Directed by Cavalcanti; produced by Michael Balcon
It’s Whit Sunday, 1942, and the little English village of Bramley End is about to experience the Second World War first-hand. A unit of British soldiers arrives to conduct an exercise; the officers and troops are billeted among the villagers, strike up conversations, develop friendships. Little do the people know that these soldiers are Germans, intent on securing landing and drop zones for the vanguard of an invasion. Soon isolated by their enemies, shop-keepers, tradesmen and housewives must fight like soldiers themselves to save their country.
While undeniably a propaganda piece, Went the Day Well? is a superior example of the genre. It gives an initial impression of unoriginality: the characters are village types, the dialogue is what one would expect to hear in a film about a small rural community (compare it to the realistic but imaginative dialogue in A Canterbury Tale). But from this uninspiring start, the movie evolves into something exciting and involving.
An interesting feature is that there is no surprise about who the soldiers really are. We are told by a villager (Mervyn Johns), speaking to the camera at the start, what will happen. The fact that the preamble takes place after the war ends (at some fictional future, since the film was made in 1942), allows us to see that all ends well. But there is suspense nonetheless. Numerous attempts by the villagers to summon help, once they realise who is in their community, come to naught, and the viewer is left hoping that the next try will succeed.
Though the Germans are treated as vicious caricatures, the script redeems itself with the handling of the English characters. They become people the viewer quickly comes to care about. Bramley End itself is something the viewers likes and wants to see kept safe. There are scenes of countryside and rural tranquility, sounds of birds, and children playing; all evocatively handled.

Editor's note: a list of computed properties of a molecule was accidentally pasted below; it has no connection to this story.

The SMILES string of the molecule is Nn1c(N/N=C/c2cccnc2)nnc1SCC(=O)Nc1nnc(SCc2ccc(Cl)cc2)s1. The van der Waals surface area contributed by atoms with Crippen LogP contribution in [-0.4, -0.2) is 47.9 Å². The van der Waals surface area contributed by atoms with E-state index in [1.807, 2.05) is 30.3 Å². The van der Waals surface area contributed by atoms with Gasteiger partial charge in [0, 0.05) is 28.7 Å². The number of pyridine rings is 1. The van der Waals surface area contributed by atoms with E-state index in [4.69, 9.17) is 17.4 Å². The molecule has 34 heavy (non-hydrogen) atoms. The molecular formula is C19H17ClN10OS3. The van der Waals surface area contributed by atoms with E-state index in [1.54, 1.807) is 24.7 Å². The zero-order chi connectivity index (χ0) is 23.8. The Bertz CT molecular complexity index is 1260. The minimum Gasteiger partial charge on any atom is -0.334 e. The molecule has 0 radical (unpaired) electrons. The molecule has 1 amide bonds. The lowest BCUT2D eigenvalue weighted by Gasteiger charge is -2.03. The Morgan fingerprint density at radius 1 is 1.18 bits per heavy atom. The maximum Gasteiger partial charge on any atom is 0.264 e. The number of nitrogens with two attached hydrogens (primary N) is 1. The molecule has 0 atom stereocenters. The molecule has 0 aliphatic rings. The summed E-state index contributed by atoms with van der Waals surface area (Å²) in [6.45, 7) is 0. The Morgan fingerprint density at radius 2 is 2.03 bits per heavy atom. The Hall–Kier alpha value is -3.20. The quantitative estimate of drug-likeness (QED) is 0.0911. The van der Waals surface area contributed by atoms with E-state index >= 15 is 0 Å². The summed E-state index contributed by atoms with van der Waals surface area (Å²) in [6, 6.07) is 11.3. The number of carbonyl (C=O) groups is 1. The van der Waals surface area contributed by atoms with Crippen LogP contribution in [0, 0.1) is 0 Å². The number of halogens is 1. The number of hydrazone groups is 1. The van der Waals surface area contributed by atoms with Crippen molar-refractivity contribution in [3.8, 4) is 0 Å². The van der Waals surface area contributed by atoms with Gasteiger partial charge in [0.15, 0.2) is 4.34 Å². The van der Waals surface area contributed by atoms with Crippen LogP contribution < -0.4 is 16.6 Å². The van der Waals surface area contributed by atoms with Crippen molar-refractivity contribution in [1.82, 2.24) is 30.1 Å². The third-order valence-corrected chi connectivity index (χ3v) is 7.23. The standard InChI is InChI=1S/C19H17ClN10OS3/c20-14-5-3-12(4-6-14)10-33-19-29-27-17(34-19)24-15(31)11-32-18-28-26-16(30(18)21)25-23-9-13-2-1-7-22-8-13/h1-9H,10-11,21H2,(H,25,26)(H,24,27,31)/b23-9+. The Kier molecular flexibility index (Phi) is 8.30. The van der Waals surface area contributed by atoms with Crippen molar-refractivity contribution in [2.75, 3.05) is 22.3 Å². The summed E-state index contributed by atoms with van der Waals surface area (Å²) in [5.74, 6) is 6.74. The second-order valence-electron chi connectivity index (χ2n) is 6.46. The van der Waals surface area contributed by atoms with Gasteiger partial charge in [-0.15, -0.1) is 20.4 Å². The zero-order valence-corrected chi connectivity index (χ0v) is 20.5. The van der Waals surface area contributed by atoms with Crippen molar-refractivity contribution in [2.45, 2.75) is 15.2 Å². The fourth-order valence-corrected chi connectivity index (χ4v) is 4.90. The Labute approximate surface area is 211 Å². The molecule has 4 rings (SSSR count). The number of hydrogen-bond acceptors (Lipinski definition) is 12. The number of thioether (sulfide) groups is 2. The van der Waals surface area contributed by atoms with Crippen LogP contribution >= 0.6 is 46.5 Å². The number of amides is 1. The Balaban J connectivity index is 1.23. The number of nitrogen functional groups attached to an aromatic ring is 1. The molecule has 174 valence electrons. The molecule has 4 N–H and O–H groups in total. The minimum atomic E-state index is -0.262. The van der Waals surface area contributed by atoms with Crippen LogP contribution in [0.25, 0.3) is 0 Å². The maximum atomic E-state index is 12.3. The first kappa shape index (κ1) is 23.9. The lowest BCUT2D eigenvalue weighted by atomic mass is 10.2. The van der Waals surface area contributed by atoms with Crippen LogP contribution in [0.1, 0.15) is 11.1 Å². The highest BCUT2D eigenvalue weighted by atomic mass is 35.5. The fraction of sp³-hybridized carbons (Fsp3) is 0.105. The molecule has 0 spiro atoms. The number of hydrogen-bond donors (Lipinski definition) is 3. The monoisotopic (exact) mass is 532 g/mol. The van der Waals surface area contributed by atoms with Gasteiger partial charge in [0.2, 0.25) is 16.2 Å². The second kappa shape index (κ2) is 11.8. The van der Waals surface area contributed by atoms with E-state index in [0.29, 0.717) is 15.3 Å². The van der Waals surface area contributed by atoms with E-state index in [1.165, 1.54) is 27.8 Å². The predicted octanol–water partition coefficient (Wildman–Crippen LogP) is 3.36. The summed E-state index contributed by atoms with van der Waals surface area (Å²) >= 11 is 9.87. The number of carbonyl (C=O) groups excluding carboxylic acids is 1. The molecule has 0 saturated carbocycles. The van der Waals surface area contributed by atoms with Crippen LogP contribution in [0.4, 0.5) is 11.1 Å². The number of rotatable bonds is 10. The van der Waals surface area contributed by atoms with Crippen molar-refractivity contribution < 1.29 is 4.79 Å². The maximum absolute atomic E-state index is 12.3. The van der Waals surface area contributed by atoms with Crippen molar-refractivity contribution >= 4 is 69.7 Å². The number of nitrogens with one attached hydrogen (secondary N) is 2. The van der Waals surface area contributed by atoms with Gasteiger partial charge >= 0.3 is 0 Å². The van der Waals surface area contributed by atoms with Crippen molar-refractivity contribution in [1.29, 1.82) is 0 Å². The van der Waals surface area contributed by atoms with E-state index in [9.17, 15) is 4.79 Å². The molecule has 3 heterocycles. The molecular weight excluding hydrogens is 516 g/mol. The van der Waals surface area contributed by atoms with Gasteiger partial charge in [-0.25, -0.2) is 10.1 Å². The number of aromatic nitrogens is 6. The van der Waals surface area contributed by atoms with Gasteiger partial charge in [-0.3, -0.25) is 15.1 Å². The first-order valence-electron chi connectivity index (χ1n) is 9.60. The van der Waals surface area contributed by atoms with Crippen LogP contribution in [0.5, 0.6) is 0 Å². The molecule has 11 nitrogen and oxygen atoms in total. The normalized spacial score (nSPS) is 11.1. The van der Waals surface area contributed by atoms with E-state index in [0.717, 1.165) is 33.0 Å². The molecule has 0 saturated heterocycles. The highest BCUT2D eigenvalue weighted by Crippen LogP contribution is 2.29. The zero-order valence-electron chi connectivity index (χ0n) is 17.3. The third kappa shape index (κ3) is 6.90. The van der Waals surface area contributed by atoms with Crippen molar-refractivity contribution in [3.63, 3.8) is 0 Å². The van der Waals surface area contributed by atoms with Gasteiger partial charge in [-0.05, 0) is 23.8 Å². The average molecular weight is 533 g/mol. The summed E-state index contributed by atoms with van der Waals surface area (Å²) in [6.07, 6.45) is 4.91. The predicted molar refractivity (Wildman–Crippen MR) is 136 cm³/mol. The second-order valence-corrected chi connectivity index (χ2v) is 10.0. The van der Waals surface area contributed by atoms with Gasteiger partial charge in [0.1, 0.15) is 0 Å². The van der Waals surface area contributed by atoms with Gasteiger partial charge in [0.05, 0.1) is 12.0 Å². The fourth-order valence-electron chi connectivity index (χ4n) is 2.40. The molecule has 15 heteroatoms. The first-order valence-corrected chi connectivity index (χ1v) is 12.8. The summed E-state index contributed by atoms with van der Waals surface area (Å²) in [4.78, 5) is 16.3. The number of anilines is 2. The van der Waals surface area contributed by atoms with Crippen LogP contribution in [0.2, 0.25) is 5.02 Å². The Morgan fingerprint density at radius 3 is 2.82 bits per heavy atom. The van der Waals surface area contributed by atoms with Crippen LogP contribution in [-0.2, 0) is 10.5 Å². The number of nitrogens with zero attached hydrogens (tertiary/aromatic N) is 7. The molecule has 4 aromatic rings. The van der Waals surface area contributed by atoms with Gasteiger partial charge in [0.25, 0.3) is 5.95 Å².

But the writers (the screenplay is from an original story by Graham Greene) and director do not shrink from destruction. The movie wants to display just what war means - or, more to the point, just what must be sacrificed to keep one’s home free. The body-count is high, and not just among soldiers. This too was deliberate: the fight for freedom costs, as the monument observed on the church wall to the dead from the First World War testifies. We today may scoff at the idea of a curate with a sub-machine gun, or a young bride shooting at attacking Germans, but the truth was not much different: millions of uniforms were filled by bakers and lawyers, farmers and lords of manors.
The actors are largely unknown today. Johns is perhaps the most recognisable; Leslie Banks plays a fifth columnist (again, I give little away here) and Thora Hird, later a very popular fixture in British television, is a Land Girl. (Her daughter, Janette Scott, was the female lead in the recently reviewed Crack in the World). But each is well fitted to his role.
A film whose stature has grown since it was first released, Went the Day Well? is a remarkable and successful low-budget crowd-pleaser, and should please the lone viewer, as well.